Tuesday, July 22, 2014

Ewart College

Ewart College
Ernescliff College, the former
Ewart College

Location: Toronto, Ontario, Canada

Opened: October 11, 1897

Closed: September 1991, when it merged with Knox College, University of Toronto

The standard description of Ewart College provides the barest outline of the College's history:

Ewart College was a historical women's college located in Toronto, Ontario, Canada, affiliated with the Presbyterian Church in Canada. In September 1991, it merged with Knox College, University of Toronto.

Founded on October 11, 1897, it was then called the Ewart Missionary Training Home, later to be renamed the Presbyterian Missionary and Deaconess Training School. After a new building was constructed in 1960, it was renamed for Catherine Seaton Ewart; that building, located at 156 St. George Street, is now home to Ernescliff College.

Founded by women, the original purpose of Ewart was to prepare women for missionary service. In later years, it focused on diaconal ministry and Christian and lay education. Following the Presbyterian Church in Canada's decision to ordain women as Ministers in 1966, the college admitted male students in the 1970s, and in 1991, along with the merger with Knox College, many Ewart graduates have taken further studies to become ordained within the Presbyterian Church.

Ewart Chapel, housed within the Chapel at Knox College, is named after Ewart College, along with the McKay Educational Resource Room. The Ewart Centre for Lay Education at Knox College, an adult education program, is also named after the institution. It offers a certificate program in Christian Faith and Life.

Pam McCarroll-Butler tells us more about what Ewart College meant for women. According to McCarroll-Butler, women founded the school after "recognizing the Spirit's call to action." They challenged the Church's male monopoly on the "Ministry of Word and Sacrament" by providing women with training in Christian education and other specialized professions such as therapy, social work, and chaplaincy. Until women were finally allowed to be ordained in 1966, Ewart College provided a nurturing place where women could carve out their own niche of influence and power within the church:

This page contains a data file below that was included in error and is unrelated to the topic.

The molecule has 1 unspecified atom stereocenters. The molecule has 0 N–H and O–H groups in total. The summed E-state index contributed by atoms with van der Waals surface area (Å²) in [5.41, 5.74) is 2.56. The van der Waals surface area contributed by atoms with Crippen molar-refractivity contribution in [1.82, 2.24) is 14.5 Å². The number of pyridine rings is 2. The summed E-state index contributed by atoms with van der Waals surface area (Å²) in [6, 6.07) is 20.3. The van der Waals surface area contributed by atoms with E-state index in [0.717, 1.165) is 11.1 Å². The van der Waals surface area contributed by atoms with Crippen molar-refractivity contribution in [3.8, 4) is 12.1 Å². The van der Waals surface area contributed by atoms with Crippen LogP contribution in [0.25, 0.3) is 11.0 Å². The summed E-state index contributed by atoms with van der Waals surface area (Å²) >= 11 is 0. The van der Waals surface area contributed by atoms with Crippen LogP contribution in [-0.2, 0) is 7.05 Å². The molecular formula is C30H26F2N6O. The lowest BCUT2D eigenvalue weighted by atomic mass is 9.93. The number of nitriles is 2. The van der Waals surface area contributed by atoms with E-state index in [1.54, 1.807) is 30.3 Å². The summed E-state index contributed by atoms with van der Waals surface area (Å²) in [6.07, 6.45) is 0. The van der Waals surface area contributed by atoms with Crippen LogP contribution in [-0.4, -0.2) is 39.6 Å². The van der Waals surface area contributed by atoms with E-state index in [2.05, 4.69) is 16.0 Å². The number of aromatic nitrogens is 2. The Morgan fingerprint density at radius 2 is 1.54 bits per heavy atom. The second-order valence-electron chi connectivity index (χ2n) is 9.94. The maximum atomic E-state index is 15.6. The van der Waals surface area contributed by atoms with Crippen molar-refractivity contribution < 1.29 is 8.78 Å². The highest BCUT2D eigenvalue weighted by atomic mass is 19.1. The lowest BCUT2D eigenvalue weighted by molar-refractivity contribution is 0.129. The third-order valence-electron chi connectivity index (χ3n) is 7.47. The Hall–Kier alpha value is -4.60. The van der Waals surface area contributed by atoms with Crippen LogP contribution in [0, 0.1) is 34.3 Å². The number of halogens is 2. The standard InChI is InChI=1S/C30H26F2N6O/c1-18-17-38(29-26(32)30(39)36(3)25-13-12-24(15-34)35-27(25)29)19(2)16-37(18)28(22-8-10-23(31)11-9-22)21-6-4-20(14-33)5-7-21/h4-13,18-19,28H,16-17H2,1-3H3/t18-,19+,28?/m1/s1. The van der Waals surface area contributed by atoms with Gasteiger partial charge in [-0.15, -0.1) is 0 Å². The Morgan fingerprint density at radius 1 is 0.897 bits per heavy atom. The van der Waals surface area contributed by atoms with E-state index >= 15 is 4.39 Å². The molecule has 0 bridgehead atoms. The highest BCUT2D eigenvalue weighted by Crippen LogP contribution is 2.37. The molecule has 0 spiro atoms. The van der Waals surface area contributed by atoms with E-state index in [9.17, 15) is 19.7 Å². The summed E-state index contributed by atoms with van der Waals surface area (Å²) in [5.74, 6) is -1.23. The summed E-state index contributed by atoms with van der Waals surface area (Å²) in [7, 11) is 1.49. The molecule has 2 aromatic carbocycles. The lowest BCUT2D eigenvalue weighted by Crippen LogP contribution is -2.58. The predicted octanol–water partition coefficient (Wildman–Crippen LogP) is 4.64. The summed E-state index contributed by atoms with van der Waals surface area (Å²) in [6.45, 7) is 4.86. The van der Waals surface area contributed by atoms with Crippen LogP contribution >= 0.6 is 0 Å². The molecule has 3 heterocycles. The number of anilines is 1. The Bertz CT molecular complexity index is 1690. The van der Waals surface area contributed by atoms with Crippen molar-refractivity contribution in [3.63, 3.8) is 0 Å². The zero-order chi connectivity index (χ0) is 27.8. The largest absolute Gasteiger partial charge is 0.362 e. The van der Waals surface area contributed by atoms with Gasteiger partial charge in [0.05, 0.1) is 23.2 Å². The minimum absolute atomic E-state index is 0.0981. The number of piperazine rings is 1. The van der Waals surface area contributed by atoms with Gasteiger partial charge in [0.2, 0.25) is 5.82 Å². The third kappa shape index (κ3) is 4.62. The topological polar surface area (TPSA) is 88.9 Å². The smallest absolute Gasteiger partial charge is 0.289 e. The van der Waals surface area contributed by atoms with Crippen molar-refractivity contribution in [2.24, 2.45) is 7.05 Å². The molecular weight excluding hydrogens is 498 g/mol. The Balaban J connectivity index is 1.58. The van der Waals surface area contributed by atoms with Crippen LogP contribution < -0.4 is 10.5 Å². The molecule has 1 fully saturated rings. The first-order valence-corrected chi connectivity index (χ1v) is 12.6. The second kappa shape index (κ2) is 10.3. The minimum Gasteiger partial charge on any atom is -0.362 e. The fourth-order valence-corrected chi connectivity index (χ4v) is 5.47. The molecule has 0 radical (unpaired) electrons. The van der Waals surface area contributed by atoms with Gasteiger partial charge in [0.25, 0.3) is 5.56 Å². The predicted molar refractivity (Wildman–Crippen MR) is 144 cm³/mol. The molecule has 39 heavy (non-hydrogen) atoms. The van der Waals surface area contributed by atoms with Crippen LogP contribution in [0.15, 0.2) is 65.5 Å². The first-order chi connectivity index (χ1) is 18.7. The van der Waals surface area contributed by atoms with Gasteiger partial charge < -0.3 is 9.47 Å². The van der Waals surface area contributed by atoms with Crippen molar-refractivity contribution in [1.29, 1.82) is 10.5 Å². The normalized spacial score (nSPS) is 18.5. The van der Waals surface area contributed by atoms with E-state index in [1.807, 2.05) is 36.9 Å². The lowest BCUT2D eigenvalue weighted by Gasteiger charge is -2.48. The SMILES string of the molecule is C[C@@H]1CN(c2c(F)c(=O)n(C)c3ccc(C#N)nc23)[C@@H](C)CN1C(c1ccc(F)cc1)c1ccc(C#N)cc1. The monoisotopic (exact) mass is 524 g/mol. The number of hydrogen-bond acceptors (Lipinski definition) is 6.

The facts remain, however, that Ewart, in its final decades, was in the forefront of Christian education ecumenically, continued to be a safe place for women and was the central institution in the PCC [Presbyterian Church in Canada] wherein reflection on women's ministries occurred.

The extent to which the PCC devalues and patronizes the diaconal ministry, particularly the ministry of Christian education (the most central element to deep and meaningful faith) amazes me. I surmise that the voicelessness within the church courts imposed upon the diaconal order until 1991 was primarily a gender issue. Because the majority of diaconal ministers were women, the church tolerated their silence. This was, at best, a sin of omission for which, I believe, the church must seek forgiveness.

As McCarroll-Butler concludes,

In 1991, when the General Assembly voted to amalgamate Ewart and Knox colleges, the adopted motion read: "That the amalgamated college be known as Knox College." Ewart's gift passed unacknowledged, the name erased. The forgetting of the story had begun.

The story of Ewart needs to be named, celebrated and remembered both in its own right and for the transformative challenges it offers now. It is a story of the prophetic vision of women of the church. It is a story of women's lay and professional ministry within the PCC. It is a story which has shaped Christian education and educational methodology as we now know it. It is a story that witnesses to the Spirit's liveliness here in Canada. It is a story which includes many voices and experiences. It is a story of women who, at times against all odds, dared to heed the Spirit's call.

Once again, we see how critical a women's space was for not only allowing women to pursue their own spiritual path and learning, but in also providing a platform for challenging institutionalized male authority. We also see how by "merging" into a male-dominated institution--which included the erasure of the very name of that former women's space--that platform and that history and energy have been lost.

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